Knockshinnoch: Hugh Blackwood

IN MEMORY OF HUGH DOUGLAS BLACKWOOD (1901-1950)

damming_water

Courtesy Aberdeen Press and Journal, Saturday 12 Sep 1950

(Please note the names of those working above do not appear in the newspaper article)

Hugh Blackwood was one a number of volunteers that worked tirelessly  in digging ditches to divert water away from the gigantic gaping crater formed after the collapse of No. 5 heading in Knockshinnoch Castle Colliery.

Hugh worked with Ayr County Council as a roadman foreman, overseeing the maintenance of roads and pavements and lived in nearby Afton Road.

Indeed maintaining and building roads was in the Blackwood family blood for three generations in the parish of New Cumnock.

John Blackwood (1827-1909) + 1. Elizabeth Campbell 2. Flora Rankine

Hugh’s grandfather John Blackwood was born in the neighbouring parish of Kirkconnel and later moved to New Cumnock. Here in 1850 he married Elizabeth Campbell, daughter of James Campbell and Agnes Lorimer.  Initially he found work in the parish as an agricultural labourer. The couple lived at Afton Bridgend including for a time in the parish schoolhouse at the toll (i.e. the schoolhouse associated with the original parish school on the south side of the Dumfries road at the Afton Bridge).  Together they had five children before Margaret sadly passed away in 1863, aged 36 years old, when the family was living at the Leggate.

map_afton_bridge_01

Map showing the Old School

Old Schoolhouse

In 1871 John Blackwood married Flora Rankine the widow of Hugh Douglas at which time John’s occupation is recorded as “stone cutter”. George Sanderson in ‘New Cumnock  Far and Away’ identified the change in the nature of the work on road surfaces and in particular the change from the use of water stones & earth to the best blue whinstone; he comments –

Samuel Sharp and Tammas Campbell, roadmen of the past, now gave way to a new job description, stone knappers with their long shafted hammers, among them Alex Rorrison, John Blackwood , George Sanderson and Jock McKenzie“.

Together John and Flora had four children including William Blackwood born on Christmas Day 1875 at Afton Bridgend

William Blackwood (1875-1948) + Jeannie Reid

William followed in his father’s footsteps as a stone-breaker while his elder half-brothers James and George were roadmen.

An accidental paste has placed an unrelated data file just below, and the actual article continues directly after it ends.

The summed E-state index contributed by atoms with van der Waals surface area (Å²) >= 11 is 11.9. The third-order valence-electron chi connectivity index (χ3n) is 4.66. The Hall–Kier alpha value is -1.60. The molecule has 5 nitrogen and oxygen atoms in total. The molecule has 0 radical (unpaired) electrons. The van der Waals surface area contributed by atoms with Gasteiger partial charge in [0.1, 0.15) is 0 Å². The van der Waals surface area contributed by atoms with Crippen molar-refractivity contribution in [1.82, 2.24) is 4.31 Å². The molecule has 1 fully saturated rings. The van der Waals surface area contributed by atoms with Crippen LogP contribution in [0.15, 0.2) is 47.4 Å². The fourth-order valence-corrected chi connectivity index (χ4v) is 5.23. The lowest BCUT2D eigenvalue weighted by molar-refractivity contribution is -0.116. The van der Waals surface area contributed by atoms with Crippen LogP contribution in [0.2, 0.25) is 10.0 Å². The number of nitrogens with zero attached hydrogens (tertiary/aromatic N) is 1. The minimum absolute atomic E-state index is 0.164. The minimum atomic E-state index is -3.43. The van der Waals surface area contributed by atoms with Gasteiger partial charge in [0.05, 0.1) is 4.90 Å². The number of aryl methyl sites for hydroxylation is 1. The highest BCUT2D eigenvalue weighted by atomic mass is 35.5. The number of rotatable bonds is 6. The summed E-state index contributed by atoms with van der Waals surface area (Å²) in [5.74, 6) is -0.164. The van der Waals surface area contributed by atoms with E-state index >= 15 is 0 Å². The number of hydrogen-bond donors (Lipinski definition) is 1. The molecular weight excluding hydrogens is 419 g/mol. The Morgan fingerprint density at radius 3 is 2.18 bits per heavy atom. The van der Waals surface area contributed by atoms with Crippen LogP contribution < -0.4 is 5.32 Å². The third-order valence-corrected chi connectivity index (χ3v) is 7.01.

In 1878 the responsibility for roads, which were no longer classed as turnpikes or toll roads, came under the County Road Boards, and then later in 1889 responsibility passed to the newly formed Ayr County Council.

In 1899 William Blackwood married Jeannie Reid daughter of John Reid stone-mason in Mauchline and Agnes Kennedy and they lived at Afton Place. Together they had five children including Hugh Douglas Blackwood born at Afton Place on 28th April 1901.

William worked in the local pits for a spell and so too did his son Hugh. The family also took up residence in the Ayr County Council homes built on the Afton Road.

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Map showing the houses on the Afton Road and Kockshinnoch Castle Colliery

Hugh Douglas Blackwood (1901-1950) + Grace Grant

In 1924 Hugh married Grace Grant, daughter of John Grant, miner and Annie Brown. The couple lived at Connel Park for a time before Hugh left the pits to work as a roadman. The family then move next door to Hugh’s father William, now a roadman foreman, at Afton Road in houses that were specifically owned by Ayr County Council (Highways). On retiring William and his wife Jeanie moved to Afton Bridgend, he passed away in 1948 at Ballochmyle Hospital.

Hugh, Grace and his family continued to live at Afton Road and would doubtless hear the pit-horn of Knockshinnoch Castle Colliery blaring late at night on Thursday 7th September 1950 and the sounds of the emergency vehicles making their way along the Leggate road as the Knockshinnoch Disaster unfolded.

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The Knockshinnoch Crater with the mine to the north west and cemetery to north east

Knockshinnoch Crater

Hugh Douglas Blackwood was one a number of volunteers that worked tirelessly  in digging ditches to divert water away from the gigantic gaping crater formed after the collapse of No. 5 heading in Knockshinnoch Castle Colliery. On Friday 8th September at 4:15pm the exertion took its toll and tragically he collapsed and died “on the Afton Road about 150 yards south of the Afton Cemetery“.

A life lost in the pursuit of saving others.

knockshinnoch_memorial_01

Acknowledgements

References

  • George Sanderson “New Cumnock Far and Away”

National Library of Scotland

  • http://maps.nls.uk/index.html
  • All maps reproduced with the permission of the National Library of Scotland
  • Ayrshire, Sheet XLII (includes: New Cumnock; Old Cumnock) Survey date: 1857   Publication date: 1860

  • NS61SW – A (includes: New Cumnock) Surveyed / Revised: Pre-1930 to 1957
    Published: 1957
  • NS6012-NS6112 – AA (includes: New Cumnock Revised: 1961 Published: 1962

Scotland’s People

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